Until a couple of years ago, I didn’t know something called a heated mattress pad even existed. Makes sense since I’d lived in Southern California for most of my life where it is mostly warm all year round.
Relocating to Colorado where the seasons are more pronounced, I had a lot to learn about heating a house without going broke. That first winter our heating bills shot to the moon because we were heating the entire house to a comfortable temperature day and night. It was shocking.
We saw a semi-dramatic reduction in the heating bill when we decided to lower the thermostat to 60 F. at night and use a Bionaire micathermic space heater in our bedroom, but that wasn’t altogether successful. My husband and I have different internal thermostats. He would be cold while I’d be turning the space heater down a notch or two.
That’s when I set out to find a way we could both enjoy a warm and cozy sleeping environment without paying a fortune to achieve it. We tried going the electric blanket route. We got this Biddeford model with dual controls. That sounded like a great idea until we used it for a few nights. While the cords and wires are advertised to be flexible, we could still feel them and they felt stiff and bulky. Another problem is the dual controls require separate outlets. But worse—even at the lowest setting, it felt to me that I was trapped under a layer of heat and it didn’t feel good.
It was a total self-inflicted injury. I did a really stupid thing. Early on a Saturday morning, I heard the doorbell chime, which reminded me I’d set up an early appointment with a landscape company.
Not wanting a second ring to wake my husband, I flew like a flash from one end of the house to the other—and down the hardwood staircase. Wearing socks.
When I hit that top step, my legs shot out from under me like a rocket and down I bounced. On my bum. Hitting the landing halfway down didn’t stop anything. Instead, it propelled me for a second shot all the way to the bottom where I landed hard and in full view of one bewildered gardener.
It used to be that when I felt broke, I chased away the horrible feeling by turning to my bevy of credit cards. As long as I could spend money, it felt like I had money. And the more I used my credit cards to prove to myself that I wasn’t really broke, the more debt I created until finally I couldn’t fake it any longer.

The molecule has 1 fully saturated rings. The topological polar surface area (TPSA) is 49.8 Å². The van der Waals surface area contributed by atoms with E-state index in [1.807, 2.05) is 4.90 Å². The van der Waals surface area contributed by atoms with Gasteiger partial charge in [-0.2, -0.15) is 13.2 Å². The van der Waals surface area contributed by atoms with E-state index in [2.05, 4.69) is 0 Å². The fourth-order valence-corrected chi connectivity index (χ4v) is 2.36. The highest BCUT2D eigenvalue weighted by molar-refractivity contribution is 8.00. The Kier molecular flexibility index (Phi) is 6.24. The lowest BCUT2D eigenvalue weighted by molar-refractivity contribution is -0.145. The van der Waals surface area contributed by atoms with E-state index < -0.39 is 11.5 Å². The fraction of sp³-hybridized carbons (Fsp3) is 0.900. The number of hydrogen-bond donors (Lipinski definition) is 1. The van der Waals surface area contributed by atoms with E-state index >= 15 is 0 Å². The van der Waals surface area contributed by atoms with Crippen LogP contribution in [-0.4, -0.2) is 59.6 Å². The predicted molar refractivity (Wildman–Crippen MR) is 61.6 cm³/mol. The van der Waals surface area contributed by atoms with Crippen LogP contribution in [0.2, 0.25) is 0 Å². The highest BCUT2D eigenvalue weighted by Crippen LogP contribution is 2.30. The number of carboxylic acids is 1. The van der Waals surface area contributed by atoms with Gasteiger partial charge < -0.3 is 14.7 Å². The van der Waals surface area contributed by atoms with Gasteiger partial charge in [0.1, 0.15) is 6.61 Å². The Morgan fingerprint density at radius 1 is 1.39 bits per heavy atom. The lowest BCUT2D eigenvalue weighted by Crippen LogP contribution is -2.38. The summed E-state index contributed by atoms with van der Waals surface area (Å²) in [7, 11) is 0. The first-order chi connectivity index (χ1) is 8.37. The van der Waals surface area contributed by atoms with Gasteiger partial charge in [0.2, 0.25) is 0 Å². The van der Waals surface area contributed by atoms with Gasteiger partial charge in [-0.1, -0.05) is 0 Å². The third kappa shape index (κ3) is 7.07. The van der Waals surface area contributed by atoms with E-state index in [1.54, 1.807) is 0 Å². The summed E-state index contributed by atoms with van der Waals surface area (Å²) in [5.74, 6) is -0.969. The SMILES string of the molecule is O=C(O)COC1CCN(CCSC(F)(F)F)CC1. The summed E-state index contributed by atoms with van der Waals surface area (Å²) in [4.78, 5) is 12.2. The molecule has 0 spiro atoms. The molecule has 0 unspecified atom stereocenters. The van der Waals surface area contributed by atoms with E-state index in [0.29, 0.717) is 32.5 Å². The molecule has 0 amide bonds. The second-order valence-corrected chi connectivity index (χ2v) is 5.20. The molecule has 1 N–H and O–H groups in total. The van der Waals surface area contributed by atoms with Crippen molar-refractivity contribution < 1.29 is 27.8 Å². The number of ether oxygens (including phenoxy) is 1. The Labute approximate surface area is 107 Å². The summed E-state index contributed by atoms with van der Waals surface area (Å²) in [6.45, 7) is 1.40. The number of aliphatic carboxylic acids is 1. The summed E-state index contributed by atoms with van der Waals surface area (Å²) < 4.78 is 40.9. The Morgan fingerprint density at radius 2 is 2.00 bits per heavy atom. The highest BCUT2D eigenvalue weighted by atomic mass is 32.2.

It took me thirteen years to get out of the financial mess I got my family into. It was bad. But I did it and in the process I learned a very important lesson: No matter the situation, all of us need some money we can call our own.
At some point during that long journey back to financial health, my husband and I agreed to put me on an allowance. It changed everything for me. As long as I had my own money and it wasn’t money I was sneaking out of the account in hopes that he would not find out, I didn’t feel broke. And when I didn’t feel broke, I was much more willing to be frugal with the rest of our income. My change of attitude made all the difference.
Back in 2013, I bought half a pound of Bourbon-Madagascar Vanilla Beans for $34.95, to make a pure vanilla extract for Christmas gifts,
In 2016, because I didn’t want to run short as by then my homemade vanilla extract had become so popular with friends and family, I made a second purchase of the same quantity of vanilla beans from the same company. The price had suddenly become $66.95. It was shocking, but considering how many gifts I knew I could make from a half pound—plus never having to worry about running out for my own baking needs—I took a deep breath and carried on.
One year later, I’m grateful I made that purchase. Today, the price of one-half-pound of Bourbon-Madagascar Vanilla Beans from the same company has skyrocketed to $276 (that’s $552 per lb.). The reason? A tragic vanilla bean shortage with global outreach. That story is HERE.
My mother-in-law, Gwen Hunt, was a very organized woman. She had file folders for everything you can imagine including one containing lists of her most valued possessions along with the name of the person who would fall heir to that item upon her passing.